Imagine what happens if you go from 1% to 5% organic material in the soil (the percentage of the soil made up of organic material). The soil would go from holding 25,000 gallons of water in an acre to 125,000 gallons in that same acre!

That’s as much as about 2,273 of those 55-gallon blue rainwater barrels that people like to use! But unlike the barrels, building soil will also support the soil life and provide nutrients that your plants need to thrive.

This can be achieved by working with nature by leaving the soil in place instead of tilling it, by planting perennials such as trees, shrubs, and even perennial vegetables, and by using mulch.

As you rewild your property, you will see your soil steadily improve, which will in turn provide numerous spillover benefits across your property.

Rewild Your Property With Wildlife

Rewild your homestead by working with wildlife

The more I do to rewild my property, the more wildlife I see, like this small frog. In turn, the wildlife help to keep pests in balance in my garden and food forests.

While building soil and improving water flow are part of rewilding your property, you can't bring the "wildness" back without also supporting wildlife.

By wildlife, I’m talking about everything from tiny bugs, bees, or even microscopic mites, to larger animals like birds and mammals.

Wildlife provides numerous benefits to a property. A thriving wildlife community keeps pests in balance, ensures a healthy population of pollinators, and enriches your soils with an ongoing supply of nutrients.

A healthy landscape is teeming life of all shapes, sizes, and behaviors. But in our managed landscapes, biodiversity is often choked out by monocultures—like grass in the cities, or vast fields of corn, wheat, apple trees, etc. in rural areas—plus all the toxic chemicals we use to maintain them.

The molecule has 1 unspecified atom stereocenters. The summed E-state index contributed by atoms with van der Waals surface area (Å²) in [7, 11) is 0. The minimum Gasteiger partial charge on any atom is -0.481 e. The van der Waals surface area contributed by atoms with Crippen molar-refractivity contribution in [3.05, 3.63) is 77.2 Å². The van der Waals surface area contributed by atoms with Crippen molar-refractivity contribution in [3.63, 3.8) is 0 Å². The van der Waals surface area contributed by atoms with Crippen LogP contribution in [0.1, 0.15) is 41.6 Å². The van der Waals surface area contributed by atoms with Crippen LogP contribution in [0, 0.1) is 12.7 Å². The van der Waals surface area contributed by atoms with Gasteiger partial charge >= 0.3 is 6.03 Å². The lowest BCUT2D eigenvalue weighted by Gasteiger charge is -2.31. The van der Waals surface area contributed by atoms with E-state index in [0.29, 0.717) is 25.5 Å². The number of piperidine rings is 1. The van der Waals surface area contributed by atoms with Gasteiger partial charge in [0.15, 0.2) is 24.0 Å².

Instead of an abundance of biodiversity, we’re left with the paltry few critters that can survive on such a limited diet. Is it any wonder that many of them can’t seem to get enough of our garden vegetables?

By creating habitat for wildlife instead of trying to fight pests with chemicals, your property will start to support a population of the predators that eat those pests. A balance will emerge. You will still see some pest damage, but it will be a lot less common.

Wildlife also provide nutrients such as phosphorus and nitrogen through their droppings as well as when they die and decompose. Don’t worry—most are so small you won’t even notice—but it all adds up to make a big improvement to your property.

Wild Tip: When Balance is Not Possible

While I’m a big believer in welcoming wildlife onto your property, there are exceptions. In my area, deer are one of them.

There are no longer enough predators to keep deer in check, no matter how much habitat I create on my property. Restoring the predator-prey balance is beyond the scope of a single property in this case.

If there is a pest that no longer has predators, then you may need to take additional actions. In my case, that meant putting up a deer fence. But I also put in tunnels at the base of the fence. The deer are too big to use them, but coyotes and other smaller animals can come and go as they please.

I want the coyotes to come in, because they eat the voles that would otherwise cause problems on my property. Whenever possible, balance is best. But sometimes exclusion is the only viable option—as in the case of deer in my area.

How to Rewild Your Property

Time to start rewilding your homestead

I'm always on the look out for new rewilding features to add to my property. I found this snag in a forest that will soon be developed. If the forest was not going to be developed I would not have taken the snag. But in this case, it would have been destroyed in a few months anyways. This snag was added to my property.

The benefits of rewilding your property are immense, but it can also be a daunting project to take on. Where do you start? How do you take land that is not wild and bring the wild back, while at the same time also producing food for your family and community?